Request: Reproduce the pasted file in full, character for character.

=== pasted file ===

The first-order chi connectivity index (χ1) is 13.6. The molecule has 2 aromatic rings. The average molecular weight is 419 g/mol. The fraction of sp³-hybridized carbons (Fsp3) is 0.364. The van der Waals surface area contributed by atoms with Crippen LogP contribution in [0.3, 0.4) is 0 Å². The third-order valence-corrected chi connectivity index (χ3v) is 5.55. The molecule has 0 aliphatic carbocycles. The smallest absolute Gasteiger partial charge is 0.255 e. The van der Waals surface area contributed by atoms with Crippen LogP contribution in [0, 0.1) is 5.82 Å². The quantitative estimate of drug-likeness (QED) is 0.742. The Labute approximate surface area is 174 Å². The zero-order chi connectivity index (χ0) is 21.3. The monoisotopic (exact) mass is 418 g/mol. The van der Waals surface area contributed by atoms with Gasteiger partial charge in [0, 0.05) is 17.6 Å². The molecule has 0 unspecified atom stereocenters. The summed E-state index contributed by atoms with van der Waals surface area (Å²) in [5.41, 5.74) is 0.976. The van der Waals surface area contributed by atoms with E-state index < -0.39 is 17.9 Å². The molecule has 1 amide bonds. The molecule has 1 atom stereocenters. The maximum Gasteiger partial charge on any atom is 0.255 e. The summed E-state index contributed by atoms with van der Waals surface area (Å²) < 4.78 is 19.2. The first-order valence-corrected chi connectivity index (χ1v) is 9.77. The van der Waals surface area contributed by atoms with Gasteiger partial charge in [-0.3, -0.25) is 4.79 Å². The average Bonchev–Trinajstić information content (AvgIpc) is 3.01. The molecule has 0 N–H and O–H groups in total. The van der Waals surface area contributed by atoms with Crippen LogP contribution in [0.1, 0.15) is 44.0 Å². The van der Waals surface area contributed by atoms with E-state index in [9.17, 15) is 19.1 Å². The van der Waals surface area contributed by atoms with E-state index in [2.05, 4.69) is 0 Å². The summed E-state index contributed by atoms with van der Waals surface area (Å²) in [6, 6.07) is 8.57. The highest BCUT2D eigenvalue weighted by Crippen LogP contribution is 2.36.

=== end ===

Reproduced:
The first-order chi connectivity index (χ1) is 13.6. The molecule has 2 aromatic rings. The average molecular weight is 419 g/mol. The fraction of sp³-hybridized carbons (Fsp3) is 0.364. The van der Waals surface area contributed by atoms with Crippen LogP contribution in [0.3, 0.4) is 0 Å². The third-order valence-corrected chi connectivity index (χ3v) is 5.55. The molecule has 0 aliphatic carbocycles. The smallest absolute Gasteiger partial charge is 0.255 e. The van der Waals surface area contributed by atoms with Crippen LogP contribution in [0, 0.1) is 5.82 Å². The quantitative estimate of drug-likeness (QED) is 0.742. The Labute approximate surface area is 174 Å². The zero-order chi connectivity index (χ0) is 21.3. The monoisotopic (exact) mass is 418 g/mol. The van der Waals surface area contributed by atoms with Gasteiger partial charge in [0, 0.05) is 17.6 Å². The molecule has 0 unspecified atom stereocenters. The summed E-state index contributed by atoms with van der Waals surface area (Å²) in [5.41, 5.74) is 0.976. The van der Waals surface area contributed by atoms with E-state index < -0.39 is 17.9 Å². The molecule has 1 amide bonds. The molecule has 1 atom stereocenters. The maximum Gasteiger partial charge on any atom is 0.255 e. The summed E-state index contributed by atoms with van der Waals surface area (Å²) < 4.78 is 19.2. The first-order valence-corrected chi connectivity index (χ1v) is 9.77. The van der Waals surface area contributed by atoms with Gasteiger partial charge in [-0.3, -0.25) is 4.79 Å². The average Bonchev–Trinajstić information content (AvgIpc) is 3.01. The molecule has 0 N–H and O–H groups in total. The van der Waals surface area contributed by atoms with Crippen LogP contribution in [0.1, 0.15) is 44.0 Å². The van der Waals surface area contributed by atoms with E-state index in [9.17, 15) is 19.1 Å². The van der Waals surface area contributed by atoms with E-state index in [2.05, 4.69) is 0 Å². The summed E-state index contributed by atoms with van der Waals surface area (Å²) in [6, 6.07) is 8.57. The highest BCUT2D eigenvalue weighted by Crippen LogP contribution is 2.36.